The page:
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Professor Robert Field Discusses History of Vaccination Resistance on WWL Radio

Professor Robert Field

April 30, 2019

With a measles outbreak now affecting more than 700 people in 22 states, Professor Robert Field discussed the history of vaccination resistance on New Orleans’ WWL Radio on April 29.  

Measles had been eradicated in 2000, prompting pockets of people to think that vaccination was no longer necessary, Field said, but a rise in unvaccinated individuals created conditions that permitted a resurgence.  

"With time, the vaccine would be a victim of its own success,” he said. “One kid in a classroom developing measles sneezes, and all the unvaccinated kids are at risk.”  

Field said resistance to vaccinations predates the development of vaccines in the 1700s. 


The smallpox vaccine which was invented in 1796 against a horrible, deadly plague engendered resistance,” Field said.  

There was little resistance to the polio vaccine in the 1950s, he said, because so many people had experienced or witnessed the devastating effects of the disease to cooperate.  


Field said generations that lacked firsthand experience of that history were influenced by a 1999 paper by Timothy Wakefield that linked measles, mumps and rubella vaccine to autism. Though Wakefield’s claims have been disproved “dozens and dozens of times,” Field said, the paper sparked suspicions about vaccines more broadly.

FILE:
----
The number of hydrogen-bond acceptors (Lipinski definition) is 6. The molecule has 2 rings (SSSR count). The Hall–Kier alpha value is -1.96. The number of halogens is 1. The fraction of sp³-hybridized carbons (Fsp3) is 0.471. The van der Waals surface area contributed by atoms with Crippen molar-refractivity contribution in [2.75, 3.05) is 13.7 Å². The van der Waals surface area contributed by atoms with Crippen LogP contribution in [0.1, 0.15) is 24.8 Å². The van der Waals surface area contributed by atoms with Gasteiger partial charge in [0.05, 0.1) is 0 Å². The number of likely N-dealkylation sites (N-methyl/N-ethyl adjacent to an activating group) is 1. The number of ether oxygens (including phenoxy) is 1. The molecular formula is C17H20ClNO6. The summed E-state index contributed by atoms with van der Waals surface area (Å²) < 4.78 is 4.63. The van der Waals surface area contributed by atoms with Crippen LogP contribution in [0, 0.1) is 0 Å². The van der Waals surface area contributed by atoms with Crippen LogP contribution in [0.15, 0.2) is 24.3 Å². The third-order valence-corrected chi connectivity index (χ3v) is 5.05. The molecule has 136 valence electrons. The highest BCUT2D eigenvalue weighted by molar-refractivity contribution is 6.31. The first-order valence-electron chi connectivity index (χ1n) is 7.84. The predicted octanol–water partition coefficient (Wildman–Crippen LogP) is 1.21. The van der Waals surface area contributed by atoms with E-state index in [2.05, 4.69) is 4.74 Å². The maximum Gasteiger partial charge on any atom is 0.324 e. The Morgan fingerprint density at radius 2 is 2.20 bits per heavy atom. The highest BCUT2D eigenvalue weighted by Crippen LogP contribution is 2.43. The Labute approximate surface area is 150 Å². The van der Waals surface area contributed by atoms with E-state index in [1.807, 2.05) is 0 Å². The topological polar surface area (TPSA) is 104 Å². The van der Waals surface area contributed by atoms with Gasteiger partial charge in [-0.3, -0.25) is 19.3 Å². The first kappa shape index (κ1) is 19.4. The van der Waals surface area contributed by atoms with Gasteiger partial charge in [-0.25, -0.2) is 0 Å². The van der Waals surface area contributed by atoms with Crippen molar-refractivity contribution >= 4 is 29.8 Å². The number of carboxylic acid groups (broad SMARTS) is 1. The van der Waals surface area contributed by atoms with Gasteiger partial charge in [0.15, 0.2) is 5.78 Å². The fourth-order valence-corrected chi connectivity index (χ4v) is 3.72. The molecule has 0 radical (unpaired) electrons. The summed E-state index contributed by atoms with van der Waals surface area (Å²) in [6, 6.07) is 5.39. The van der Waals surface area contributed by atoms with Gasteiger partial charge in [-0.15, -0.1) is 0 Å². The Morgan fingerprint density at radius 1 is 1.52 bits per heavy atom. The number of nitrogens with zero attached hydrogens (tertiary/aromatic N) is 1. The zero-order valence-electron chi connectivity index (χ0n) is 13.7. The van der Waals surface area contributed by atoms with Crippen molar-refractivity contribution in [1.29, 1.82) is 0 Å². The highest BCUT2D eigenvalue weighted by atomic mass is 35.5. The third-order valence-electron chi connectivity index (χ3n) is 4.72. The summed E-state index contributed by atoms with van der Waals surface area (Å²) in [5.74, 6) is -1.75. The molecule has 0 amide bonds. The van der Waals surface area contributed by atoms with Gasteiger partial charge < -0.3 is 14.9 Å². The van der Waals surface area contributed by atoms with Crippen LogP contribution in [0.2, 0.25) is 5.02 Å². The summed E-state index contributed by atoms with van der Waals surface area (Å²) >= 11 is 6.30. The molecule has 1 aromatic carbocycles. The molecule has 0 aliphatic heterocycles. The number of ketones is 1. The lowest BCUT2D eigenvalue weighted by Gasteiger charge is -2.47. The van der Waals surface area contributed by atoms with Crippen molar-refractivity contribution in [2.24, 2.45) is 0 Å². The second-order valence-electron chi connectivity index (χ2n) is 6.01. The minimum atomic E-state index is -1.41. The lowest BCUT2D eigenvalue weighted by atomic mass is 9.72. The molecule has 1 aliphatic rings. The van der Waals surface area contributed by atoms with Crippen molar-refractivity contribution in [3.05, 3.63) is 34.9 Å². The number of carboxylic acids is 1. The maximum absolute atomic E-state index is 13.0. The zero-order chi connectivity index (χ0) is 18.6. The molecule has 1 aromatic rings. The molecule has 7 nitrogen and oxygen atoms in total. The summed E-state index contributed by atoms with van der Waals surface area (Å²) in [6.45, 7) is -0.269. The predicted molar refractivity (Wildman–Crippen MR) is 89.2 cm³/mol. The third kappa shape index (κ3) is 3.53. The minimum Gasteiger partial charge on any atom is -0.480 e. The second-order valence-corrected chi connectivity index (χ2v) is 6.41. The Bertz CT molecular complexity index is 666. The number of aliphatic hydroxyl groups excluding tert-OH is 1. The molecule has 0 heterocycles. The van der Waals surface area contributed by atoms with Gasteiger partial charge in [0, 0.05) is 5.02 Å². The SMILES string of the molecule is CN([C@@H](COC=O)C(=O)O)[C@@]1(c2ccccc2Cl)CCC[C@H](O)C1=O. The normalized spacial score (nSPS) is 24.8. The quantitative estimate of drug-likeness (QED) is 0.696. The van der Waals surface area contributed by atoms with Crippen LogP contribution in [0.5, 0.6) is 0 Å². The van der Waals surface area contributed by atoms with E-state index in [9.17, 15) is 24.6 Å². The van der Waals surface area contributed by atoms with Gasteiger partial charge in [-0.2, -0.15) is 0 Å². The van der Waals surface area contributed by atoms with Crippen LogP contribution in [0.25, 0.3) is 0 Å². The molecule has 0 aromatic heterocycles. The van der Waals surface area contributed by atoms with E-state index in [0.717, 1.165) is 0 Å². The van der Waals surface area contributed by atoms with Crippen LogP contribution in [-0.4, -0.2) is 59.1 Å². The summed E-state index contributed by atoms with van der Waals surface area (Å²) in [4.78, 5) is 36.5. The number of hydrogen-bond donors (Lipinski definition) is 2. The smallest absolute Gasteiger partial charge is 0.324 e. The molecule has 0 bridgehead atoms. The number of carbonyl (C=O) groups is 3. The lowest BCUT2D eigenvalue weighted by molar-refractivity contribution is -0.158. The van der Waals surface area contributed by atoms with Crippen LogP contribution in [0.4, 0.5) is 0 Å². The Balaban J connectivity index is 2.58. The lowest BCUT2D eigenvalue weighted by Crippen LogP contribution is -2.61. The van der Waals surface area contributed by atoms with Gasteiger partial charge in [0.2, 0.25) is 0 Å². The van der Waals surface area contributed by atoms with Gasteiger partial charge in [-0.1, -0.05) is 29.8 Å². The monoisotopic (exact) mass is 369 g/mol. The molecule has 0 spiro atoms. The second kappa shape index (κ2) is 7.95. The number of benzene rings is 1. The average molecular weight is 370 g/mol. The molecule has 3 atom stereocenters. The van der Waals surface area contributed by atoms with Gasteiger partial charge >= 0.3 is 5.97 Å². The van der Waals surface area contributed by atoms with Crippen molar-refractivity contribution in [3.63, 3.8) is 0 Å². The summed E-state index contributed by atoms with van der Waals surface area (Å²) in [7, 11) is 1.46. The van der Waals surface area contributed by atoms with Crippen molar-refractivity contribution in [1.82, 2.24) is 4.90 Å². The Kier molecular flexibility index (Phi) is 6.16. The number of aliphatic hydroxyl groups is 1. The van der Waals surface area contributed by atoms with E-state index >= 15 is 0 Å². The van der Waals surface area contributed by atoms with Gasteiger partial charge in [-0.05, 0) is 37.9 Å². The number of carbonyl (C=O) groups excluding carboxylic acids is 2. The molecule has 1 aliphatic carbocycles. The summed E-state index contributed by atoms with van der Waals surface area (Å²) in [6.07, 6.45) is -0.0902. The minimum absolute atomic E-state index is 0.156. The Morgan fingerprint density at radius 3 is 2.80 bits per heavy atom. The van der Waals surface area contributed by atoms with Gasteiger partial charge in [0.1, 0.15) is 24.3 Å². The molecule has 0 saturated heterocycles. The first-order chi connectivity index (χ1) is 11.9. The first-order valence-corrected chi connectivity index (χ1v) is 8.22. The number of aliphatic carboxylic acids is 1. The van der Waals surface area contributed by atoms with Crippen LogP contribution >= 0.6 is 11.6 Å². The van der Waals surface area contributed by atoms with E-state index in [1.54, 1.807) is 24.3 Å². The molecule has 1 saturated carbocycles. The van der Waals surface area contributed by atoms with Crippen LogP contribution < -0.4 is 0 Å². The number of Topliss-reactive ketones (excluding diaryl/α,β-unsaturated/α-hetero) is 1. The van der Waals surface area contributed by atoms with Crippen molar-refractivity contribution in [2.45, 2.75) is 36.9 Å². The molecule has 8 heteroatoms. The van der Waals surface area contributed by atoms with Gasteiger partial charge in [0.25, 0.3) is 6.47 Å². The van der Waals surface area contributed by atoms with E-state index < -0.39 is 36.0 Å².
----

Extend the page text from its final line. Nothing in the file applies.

Existing law stems from a 1905 Supreme Court case affirming that individuals are free not to take things into their body, except when their conduct harms other people.  

“When you have something like smallpox or measles or polio, and you’re not getting vaccinated puts other people at risk, that’s where you draw the line,” he said.  

Relying on recommendations from the federal Centers for Disease Control, states have the authority to mandate vaccines, Field said. While all states mandate some vaccines, he said that states can make opting out fairly easy, and some states allow people to refuse vaccinations, either for religious or philosophical reasons.  

“That’s the issue: how easy those opt-outs are,” said Field, an authority on health policy and law who directs the JD-MPH program and holds a joint appointment at the Dornsife School of Public Health.